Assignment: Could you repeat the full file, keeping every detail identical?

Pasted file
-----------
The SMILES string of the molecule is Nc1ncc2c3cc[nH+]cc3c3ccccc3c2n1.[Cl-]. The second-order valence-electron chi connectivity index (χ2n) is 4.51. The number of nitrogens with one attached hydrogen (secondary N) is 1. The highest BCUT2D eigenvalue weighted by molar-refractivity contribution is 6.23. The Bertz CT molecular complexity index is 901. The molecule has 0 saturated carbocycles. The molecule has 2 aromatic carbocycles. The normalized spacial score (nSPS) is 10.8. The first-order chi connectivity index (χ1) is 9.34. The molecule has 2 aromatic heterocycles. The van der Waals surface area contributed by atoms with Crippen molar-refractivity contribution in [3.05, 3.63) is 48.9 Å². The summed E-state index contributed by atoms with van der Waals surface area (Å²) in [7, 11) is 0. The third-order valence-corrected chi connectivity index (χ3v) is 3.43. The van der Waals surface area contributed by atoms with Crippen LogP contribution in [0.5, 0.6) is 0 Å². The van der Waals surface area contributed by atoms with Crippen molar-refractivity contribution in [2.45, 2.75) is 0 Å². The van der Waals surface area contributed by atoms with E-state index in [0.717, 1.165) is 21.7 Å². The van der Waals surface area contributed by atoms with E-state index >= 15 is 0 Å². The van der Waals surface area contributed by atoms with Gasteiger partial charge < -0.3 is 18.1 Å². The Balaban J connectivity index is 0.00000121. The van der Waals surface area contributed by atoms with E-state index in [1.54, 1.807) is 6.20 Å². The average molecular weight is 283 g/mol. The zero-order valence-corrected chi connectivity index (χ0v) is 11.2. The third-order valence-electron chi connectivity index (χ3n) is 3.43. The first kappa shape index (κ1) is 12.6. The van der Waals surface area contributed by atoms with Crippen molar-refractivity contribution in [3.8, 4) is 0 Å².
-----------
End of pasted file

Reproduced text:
The SMILES string of the molecule is Nc1ncc2c3cc[nH+]cc3c3ccccc3c2n1.[Cl-]. The second-order valence-electron chi connectivity index (χ2n) is 4.51. The number of nitrogens with one attached hydrogen (secondary N) is 1. The highest BCUT2D eigenvalue weighted by molar-refractivity contribution is 6.23. The Bertz CT molecular complexity index is 901. The molecule has 0 saturated carbocycles. The molecule has 2 aromatic carbocycles. The normalized spacial score (nSPS) is 10.8. The first-order chi connectivity index (χ1) is 9.34. The molecule has 2 aromatic heterocycles. The van der Waals surface area contributed by atoms with Crippen molar-refractivity contribution in [3.05, 3.63) is 48.9 Å². The summed E-state index contributed by atoms with van der Waals surface area (Å²) in [7, 11) is 0. The third-order valence-corrected chi connectivity index (χ3v) is 3.43. The van der Waals surface area contributed by atoms with Crippen LogP contribution in [0.5, 0.6) is 0 Å². The van der Waals surface area contributed by atoms with Crippen molar-refractivity contribution in [2.45, 2.75) is 0 Å². The van der Waals surface area contributed by atoms with E-state index in [0.717, 1.165) is 21.7 Å². The van der Waals surface area contributed by atoms with E-state index >= 15 is 0 Å². The van der Waals surface area contributed by atoms with Gasteiger partial charge < -0.3 is 18.1 Å². The Balaban J connectivity index is 0.00000121. The van der Waals surface area contributed by atoms with E-state index in [1.54, 1.807) is 6.20 Å². The average molecular weight is 283 g/mol. The zero-order valence-corrected chi connectivity index (χ0v) is 11.2. The third-order valence-electron chi connectivity index (χ3n) is 3.43. The first kappa shape index (κ1) is 12.6. The van der Waals surface area contributed by atoms with Crippen molar-refractivity contribution in [3.8, 4) is 0 Å².